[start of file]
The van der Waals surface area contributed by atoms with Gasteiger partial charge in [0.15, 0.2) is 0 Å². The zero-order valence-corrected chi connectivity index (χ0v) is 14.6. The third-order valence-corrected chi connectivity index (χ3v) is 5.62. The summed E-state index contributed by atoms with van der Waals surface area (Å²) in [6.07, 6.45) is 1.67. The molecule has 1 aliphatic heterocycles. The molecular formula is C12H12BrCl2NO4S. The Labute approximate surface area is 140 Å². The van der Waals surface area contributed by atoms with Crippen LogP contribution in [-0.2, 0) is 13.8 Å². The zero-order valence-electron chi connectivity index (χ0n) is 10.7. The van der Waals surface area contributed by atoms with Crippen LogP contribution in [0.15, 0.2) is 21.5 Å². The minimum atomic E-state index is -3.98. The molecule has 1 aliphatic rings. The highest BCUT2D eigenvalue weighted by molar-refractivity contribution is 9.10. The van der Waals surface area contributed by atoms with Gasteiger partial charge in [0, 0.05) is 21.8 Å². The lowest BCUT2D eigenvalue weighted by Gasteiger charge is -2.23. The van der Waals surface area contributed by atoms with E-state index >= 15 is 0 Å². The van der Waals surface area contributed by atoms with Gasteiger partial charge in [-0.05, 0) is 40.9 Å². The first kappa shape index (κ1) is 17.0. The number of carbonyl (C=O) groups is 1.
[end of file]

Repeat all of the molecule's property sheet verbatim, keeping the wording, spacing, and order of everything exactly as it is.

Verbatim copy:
The van der Waals surface area contributed by atoms with Gasteiger partial charge in [0.15, 0.2) is 0 Å². The zero-order valence-corrected chi connectivity index (χ0v) is 14.6. The third-order valence-corrected chi connectivity index (χ3v) is 5.62. The summed E-state index contributed by atoms with van der Waals surface area (Å²) in [6.07, 6.45) is 1.67. The molecule has 1 aliphatic heterocycles. The molecular formula is C12H12BrCl2NO4S. The Labute approximate surface area is 140 Å². The van der Waals surface area contributed by atoms with Crippen LogP contribution in [-0.2, 0) is 13.8 Å². The zero-order valence-electron chi connectivity index (χ0n) is 10.7. The van der Waals surface area contributed by atoms with Crippen LogP contribution in [0.15, 0.2) is 21.5 Å². The minimum atomic E-state index is -3.98. The molecule has 1 aliphatic rings. The highest BCUT2D eigenvalue weighted by molar-refractivity contribution is 9.10. The van der Waals surface area contributed by atoms with Gasteiger partial charge in [0, 0.05) is 21.8 Å². The lowest BCUT2D eigenvalue weighted by Gasteiger charge is -2.23. The van der Waals surface area contributed by atoms with E-state index >= 15 is 0 Å². The van der Waals surface area contributed by atoms with Gasteiger partial charge in [-0.05, 0) is 40.9 Å². The first kappa shape index (κ1) is 17.0. The number of carbonyl (C=O) groups is 1.